I’m not a visual person. My first instinct is to hear, touch, smell, taste, guess… almost anything except see. It comes therefore as a bit of a surprise that our relatively recent forays into vocal concerts with visual prompts have resonated so strongly with me.
Next month’s America’s National Parks: Through the Artist’s Lens concert was a beautiful brainstorm of my colleague Lee Anne. We’ve had success pairing song with paintings, largely through our partnership with The Phillips Collection on our summer Vocal Colors series. Lee Anne suggested that this time we draw inspiration from the photography of Wolf Trap Foundation CEO Terre Jones for a concert pairing songs with images from American’s National Parks.
Guest artists Melissa Shippen, Jamie Van Eyck, David Portillo, Alex Tall and I spent time with a gallery of these photos, allowing the images to conjure up songs from our current repertoire as well as music that we’ve heard and loved but never had a chance to perform.The process of choosing the music was extremely personal and wildly variable. A dust storm in Wyoming begged for Copland’s setting of Emily Dickinson’s “There Came a Wind Like a Bugle.” Rachmaninoff’s impetuous “Spring Waters” immediately suggested the drama of waterfalls in West Virginia’s New River Gorge National Park. A saturated New Mexico sunset called up the jazz standard “Orange Colored Sky.”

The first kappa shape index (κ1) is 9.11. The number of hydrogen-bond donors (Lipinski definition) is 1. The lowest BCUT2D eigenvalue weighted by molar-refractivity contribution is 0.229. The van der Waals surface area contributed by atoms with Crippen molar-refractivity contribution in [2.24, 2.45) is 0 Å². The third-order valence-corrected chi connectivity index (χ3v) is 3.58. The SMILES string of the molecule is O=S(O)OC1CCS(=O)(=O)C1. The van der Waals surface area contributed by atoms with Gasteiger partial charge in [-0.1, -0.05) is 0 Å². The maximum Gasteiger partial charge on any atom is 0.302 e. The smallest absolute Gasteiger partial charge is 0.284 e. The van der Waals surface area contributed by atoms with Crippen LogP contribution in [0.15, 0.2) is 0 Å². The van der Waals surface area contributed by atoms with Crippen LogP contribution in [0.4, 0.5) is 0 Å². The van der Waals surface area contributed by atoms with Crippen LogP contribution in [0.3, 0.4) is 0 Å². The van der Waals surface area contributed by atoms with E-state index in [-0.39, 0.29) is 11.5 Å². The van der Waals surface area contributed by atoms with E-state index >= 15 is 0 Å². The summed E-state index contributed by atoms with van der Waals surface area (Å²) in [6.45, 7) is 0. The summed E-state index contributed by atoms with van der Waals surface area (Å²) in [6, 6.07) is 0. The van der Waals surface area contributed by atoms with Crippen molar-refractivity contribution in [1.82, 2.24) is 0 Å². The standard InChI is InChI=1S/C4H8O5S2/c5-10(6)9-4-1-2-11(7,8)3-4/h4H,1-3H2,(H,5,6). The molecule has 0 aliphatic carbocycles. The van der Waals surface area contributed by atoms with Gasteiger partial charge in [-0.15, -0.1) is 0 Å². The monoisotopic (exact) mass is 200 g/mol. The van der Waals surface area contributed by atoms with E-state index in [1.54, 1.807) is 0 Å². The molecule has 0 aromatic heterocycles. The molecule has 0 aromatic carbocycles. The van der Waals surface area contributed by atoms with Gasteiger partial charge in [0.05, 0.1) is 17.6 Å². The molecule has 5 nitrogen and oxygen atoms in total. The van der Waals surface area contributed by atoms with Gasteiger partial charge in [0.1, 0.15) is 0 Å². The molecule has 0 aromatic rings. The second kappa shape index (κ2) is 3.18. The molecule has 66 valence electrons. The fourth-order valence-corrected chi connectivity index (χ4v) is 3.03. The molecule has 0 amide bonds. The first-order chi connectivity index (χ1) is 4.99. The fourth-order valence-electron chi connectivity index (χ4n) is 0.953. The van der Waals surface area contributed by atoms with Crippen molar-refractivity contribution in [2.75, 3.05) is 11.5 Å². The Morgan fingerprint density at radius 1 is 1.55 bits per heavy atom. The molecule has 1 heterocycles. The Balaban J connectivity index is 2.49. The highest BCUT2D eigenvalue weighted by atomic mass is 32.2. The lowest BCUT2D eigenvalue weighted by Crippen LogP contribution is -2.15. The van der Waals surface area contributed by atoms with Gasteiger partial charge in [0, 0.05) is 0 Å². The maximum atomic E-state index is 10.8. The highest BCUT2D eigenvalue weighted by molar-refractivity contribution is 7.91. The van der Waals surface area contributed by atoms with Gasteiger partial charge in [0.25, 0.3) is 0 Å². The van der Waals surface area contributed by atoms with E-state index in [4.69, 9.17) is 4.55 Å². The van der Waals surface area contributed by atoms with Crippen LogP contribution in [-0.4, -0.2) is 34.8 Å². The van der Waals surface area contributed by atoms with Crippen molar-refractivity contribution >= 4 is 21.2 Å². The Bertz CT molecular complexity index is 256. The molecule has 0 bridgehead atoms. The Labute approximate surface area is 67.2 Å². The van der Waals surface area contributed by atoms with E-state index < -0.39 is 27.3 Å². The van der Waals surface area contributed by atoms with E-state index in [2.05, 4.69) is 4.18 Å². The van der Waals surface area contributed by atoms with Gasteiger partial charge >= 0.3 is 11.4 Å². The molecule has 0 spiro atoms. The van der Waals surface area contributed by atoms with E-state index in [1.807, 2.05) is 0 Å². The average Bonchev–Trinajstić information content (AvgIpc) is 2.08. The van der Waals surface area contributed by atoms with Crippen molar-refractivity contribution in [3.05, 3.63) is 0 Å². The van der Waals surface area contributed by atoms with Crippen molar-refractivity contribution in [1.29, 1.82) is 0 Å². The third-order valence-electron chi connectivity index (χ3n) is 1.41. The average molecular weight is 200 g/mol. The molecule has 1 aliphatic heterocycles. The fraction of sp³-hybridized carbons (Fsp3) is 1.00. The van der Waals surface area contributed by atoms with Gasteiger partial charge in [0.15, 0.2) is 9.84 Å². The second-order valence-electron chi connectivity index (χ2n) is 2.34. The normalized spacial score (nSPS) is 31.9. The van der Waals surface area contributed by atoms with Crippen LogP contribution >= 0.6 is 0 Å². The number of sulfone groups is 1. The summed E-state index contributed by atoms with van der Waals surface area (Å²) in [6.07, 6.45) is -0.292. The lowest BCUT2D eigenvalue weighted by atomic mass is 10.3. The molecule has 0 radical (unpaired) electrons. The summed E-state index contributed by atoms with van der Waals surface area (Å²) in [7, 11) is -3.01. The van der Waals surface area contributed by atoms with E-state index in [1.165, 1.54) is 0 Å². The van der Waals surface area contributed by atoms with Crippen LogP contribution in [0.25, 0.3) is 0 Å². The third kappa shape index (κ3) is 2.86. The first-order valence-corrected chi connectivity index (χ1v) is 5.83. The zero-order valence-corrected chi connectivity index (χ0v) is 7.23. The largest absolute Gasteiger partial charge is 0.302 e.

The grandeur of these photographs lent itself readily to music that is lyrical, sentimental, passionate and/or contemplative. But it was also incumbent on us to find the other side of life in the Parks, and this is where some of the true brainstorming came in. We found the humor in the animals that wandered into Terre’s lens – an imperious and quizzical billy goat in South Dakota, a lone bison in Wyoming, and this horse-meets-machine moment:
Of course, the big challenge of the moment is finding my chops, as I relocate from the desk to the piano in preparation for the concert on February 17. The first few times I did this after being away from the piano for weeks (ahem…months…), it was terrifying. I thought I’d never be able to play again. But now, after spending 15 years at my desk, punctuated by brief intense flurries at the keyboard, the routine is predictable. I shall ignore these first few days of feeling as if my brain is no longer connected to my hands, and before I know it, the music will flow. This time, with beautiful and inspirational images of natural beauty on the other side of the stage.